The Global Environmental Dimensions of World War I
Roundtable for American Society for Environmental History Conference, March 12-16, 2014
 Joseph Hupy, “The Battle of Verdun: The Legacy a Century Later”
 Tait Keller, “Nature and War on the Frontiers of Empires, 1914-1918”
 Thaddeus Sunseri, “Environmental Dimensions of World War I in Africa”
 Jack Hayes, “Ecosystems and World War I in East Asia”
Environmental Dimensions of World War I
Panel at Society for Military History, April 5, 2014
Tait Keller, “The Global Reach of the Great War: An Environmental Approach”
Byron Pearson, “An Organization of Splendid Efficiency: The Incredible Accomplishments of the
 Engineers during World War I”
Gerard J. Fitzgerald, “The Chemists’ War: Medical and Environmental Consequences of Chemical
Warfare during World War I”
World War I and the Environment: Extracting Global Natural Resources
Panel for World Conference on Environmental History, July 7-11, 2014
Tait Keller, “A Baneful Harvest: Agriculture and the Arming of Nations in the First World
Richard Tucker “Caffeine, the Indispensable Stimulant: Tea and Coffee Production for
Dan Tamïr, “Enter Petroleum: The War and the Debut of Oil on the Global Stage”
Discussant: Roger Chickering
Environmental History and World War I
Rachel Carson Center Workshop, Washington, D.C., August 4-5, 2014
. First panel: Extracting Global Natural Resources
Roy MacLeod: “The ‘Minerals Sanction’: The Great War and the Conservation and Use of
Dan Tamir: “Something New under the Fog of War: World War I and the Debut of Oil on the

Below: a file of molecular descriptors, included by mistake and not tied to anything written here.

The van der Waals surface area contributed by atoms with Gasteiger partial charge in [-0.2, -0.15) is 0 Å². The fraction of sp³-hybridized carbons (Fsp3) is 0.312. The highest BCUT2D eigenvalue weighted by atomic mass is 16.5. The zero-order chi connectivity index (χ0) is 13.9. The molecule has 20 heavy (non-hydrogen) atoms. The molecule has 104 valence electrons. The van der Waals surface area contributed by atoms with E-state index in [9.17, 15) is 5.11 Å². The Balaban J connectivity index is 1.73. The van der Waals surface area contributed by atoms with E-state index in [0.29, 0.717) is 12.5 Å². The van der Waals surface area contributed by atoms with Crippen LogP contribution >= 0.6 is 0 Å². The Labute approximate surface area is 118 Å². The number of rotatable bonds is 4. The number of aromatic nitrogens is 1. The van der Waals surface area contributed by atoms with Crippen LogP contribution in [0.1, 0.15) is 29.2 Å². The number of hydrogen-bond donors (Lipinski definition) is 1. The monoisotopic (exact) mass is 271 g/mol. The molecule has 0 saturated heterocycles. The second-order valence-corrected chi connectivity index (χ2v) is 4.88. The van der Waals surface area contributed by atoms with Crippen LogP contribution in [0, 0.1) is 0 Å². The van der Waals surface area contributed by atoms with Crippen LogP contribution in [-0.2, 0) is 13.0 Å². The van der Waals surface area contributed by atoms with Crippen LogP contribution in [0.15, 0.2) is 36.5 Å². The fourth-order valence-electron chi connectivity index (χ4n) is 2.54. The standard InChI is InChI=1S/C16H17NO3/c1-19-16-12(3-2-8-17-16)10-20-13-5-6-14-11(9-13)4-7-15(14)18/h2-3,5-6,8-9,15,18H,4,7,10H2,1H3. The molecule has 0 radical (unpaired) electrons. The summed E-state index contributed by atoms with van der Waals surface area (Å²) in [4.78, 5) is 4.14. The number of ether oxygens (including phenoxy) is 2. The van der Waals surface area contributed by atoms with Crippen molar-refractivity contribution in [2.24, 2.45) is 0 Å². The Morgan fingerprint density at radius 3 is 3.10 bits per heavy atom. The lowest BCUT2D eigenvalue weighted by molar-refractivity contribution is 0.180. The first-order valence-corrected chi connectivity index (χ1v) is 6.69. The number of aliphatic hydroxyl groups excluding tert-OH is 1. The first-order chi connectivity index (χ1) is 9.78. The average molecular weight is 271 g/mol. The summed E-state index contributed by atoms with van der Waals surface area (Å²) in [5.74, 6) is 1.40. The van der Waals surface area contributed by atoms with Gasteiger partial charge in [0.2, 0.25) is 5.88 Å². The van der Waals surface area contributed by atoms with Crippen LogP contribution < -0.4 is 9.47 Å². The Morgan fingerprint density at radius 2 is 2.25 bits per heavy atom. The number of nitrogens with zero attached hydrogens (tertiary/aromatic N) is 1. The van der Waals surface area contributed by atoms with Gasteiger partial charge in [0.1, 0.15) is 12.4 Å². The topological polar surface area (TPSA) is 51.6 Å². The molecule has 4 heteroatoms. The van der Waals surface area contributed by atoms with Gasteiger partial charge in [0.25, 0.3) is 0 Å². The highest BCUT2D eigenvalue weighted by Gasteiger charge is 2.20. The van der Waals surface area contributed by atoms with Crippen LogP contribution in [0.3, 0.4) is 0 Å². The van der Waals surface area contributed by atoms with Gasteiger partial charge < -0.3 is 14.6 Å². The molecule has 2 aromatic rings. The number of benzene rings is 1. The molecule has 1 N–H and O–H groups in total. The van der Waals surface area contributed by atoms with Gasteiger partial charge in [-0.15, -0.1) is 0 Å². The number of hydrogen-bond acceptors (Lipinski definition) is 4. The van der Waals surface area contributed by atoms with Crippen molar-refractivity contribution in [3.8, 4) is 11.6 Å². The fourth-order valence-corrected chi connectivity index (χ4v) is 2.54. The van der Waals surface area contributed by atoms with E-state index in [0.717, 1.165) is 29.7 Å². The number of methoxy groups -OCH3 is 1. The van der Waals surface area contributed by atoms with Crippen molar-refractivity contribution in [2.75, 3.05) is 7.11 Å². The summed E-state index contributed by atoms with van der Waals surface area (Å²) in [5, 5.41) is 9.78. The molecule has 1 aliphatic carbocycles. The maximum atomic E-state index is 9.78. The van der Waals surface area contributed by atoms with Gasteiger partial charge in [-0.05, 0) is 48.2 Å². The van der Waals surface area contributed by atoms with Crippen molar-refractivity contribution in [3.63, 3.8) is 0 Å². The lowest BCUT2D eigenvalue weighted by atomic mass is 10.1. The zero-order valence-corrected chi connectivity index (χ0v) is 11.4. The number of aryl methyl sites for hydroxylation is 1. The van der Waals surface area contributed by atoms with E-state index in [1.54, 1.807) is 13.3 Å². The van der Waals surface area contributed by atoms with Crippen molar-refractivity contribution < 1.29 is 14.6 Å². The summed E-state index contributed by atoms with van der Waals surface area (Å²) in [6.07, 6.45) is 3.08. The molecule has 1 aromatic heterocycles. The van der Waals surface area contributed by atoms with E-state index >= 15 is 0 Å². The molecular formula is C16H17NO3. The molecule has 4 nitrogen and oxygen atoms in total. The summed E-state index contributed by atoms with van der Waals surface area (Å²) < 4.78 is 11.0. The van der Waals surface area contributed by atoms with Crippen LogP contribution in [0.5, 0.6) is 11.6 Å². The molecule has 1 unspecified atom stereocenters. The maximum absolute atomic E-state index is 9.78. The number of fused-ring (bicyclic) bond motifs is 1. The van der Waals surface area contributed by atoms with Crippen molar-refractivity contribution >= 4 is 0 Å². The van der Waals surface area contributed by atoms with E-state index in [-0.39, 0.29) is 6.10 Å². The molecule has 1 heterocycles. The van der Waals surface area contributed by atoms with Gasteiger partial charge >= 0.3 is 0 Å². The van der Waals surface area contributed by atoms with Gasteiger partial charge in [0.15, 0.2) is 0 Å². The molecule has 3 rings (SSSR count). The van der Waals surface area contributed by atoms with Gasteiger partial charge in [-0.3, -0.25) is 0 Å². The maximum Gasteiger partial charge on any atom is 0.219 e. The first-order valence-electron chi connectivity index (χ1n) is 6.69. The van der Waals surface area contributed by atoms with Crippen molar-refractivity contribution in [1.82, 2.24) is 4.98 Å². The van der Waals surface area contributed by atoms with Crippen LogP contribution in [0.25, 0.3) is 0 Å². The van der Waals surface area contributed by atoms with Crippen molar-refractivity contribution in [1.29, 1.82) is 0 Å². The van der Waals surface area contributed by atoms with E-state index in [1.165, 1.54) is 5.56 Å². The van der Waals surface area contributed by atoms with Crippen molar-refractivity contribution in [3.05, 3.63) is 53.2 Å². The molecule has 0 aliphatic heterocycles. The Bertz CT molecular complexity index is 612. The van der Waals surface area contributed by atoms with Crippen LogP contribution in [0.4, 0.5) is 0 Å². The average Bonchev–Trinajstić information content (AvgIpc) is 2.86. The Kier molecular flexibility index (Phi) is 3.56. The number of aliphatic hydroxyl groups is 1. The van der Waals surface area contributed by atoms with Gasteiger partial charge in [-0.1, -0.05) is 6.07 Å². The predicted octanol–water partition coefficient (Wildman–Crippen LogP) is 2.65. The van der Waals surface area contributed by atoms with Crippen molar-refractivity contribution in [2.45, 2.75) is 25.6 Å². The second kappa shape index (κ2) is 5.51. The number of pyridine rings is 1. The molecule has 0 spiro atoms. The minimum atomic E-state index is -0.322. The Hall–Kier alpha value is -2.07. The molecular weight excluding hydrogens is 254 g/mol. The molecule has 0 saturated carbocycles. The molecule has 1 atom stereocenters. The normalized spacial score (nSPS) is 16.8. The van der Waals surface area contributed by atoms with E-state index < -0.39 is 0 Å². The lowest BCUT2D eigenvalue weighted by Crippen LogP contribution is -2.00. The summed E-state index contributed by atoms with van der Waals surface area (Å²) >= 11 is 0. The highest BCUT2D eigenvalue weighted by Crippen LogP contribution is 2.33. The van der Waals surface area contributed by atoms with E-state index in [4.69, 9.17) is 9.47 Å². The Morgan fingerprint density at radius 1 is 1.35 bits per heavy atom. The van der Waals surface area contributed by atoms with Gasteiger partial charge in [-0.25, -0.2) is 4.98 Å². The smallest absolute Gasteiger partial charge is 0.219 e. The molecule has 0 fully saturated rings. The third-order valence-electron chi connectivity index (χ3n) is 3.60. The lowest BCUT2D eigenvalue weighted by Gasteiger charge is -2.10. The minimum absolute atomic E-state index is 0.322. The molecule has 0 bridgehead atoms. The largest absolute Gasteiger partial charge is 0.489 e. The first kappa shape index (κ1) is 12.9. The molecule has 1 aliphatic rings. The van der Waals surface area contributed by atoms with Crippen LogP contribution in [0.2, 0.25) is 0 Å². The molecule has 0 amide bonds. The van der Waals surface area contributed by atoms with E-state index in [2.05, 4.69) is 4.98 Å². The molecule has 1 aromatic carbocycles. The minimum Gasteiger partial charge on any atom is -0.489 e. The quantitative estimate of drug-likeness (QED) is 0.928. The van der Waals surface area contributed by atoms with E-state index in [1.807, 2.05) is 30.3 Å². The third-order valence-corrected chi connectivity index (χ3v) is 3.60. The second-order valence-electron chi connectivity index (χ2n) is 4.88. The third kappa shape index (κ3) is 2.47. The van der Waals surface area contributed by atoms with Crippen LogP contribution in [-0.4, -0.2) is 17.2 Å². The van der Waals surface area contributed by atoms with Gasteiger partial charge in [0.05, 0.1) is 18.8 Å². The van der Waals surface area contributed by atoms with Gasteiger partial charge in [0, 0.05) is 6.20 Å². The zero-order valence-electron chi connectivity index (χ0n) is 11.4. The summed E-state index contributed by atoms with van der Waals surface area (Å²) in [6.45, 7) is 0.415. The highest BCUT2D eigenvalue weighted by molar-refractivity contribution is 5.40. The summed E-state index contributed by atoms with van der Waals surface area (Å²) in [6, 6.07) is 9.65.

Jack Hayes: “World War I Environments, Military Actions, and Resource Management in East
Tait Keller: “Extracting the Energy of Empires”
. Second panel: Agro-ecosystems, Food Supplies and Animals
Alice Weinreb: “Beans are Bullets, Potatoes are Powder: Food as a Weapon of War during the
Ernst Langthaler: “Dissolution before Dissolution: Agro-Food Chains in Austro-Hungary in the
Ingo Heidbrink: “World War I: The Unexpected Stimulus for the Beginning of Global Over-
Gene Tempest: “Horses Have No Country: American Equines and the Global Military
Marketplace, 1899-1917”
. Third panel: The Middle East – Ecosystems, Resources, Refugees, and Famine
Maria Six-Hohenbalken: “Upper Mesopotamia during World War I: Humanitarian Catastrophes
and Commercial Intentions – Sources from Austrian Archives”
Steven Serels: “Starving for Someone Else’s Fight: The First World War and Famine in the Red
Zachary Foster: “Why are Famines so Deadly in the Modern Period? Syria during World War I”
Graham Pitts: “The Famine of World War I and the Creation of Lebanon”
. Fourth panel: Additional Dimensions
James Lewis: “Foresters at War: World War I and the Transformation of American Timber
Anna-Katharina Wőbse: “Disruption and Recommencement: International Conservation
Networks and World War I”
Gerard Fitzgerald: “The Chemist’s War: Edgewood Arsenal, World War I, and the Birth of a
Militarized Landscape”
Frank Uekoetter: “Memories in Mud: Reflections on the Environmental Legacy of the Great
. Roger Chickering: Concluding Observations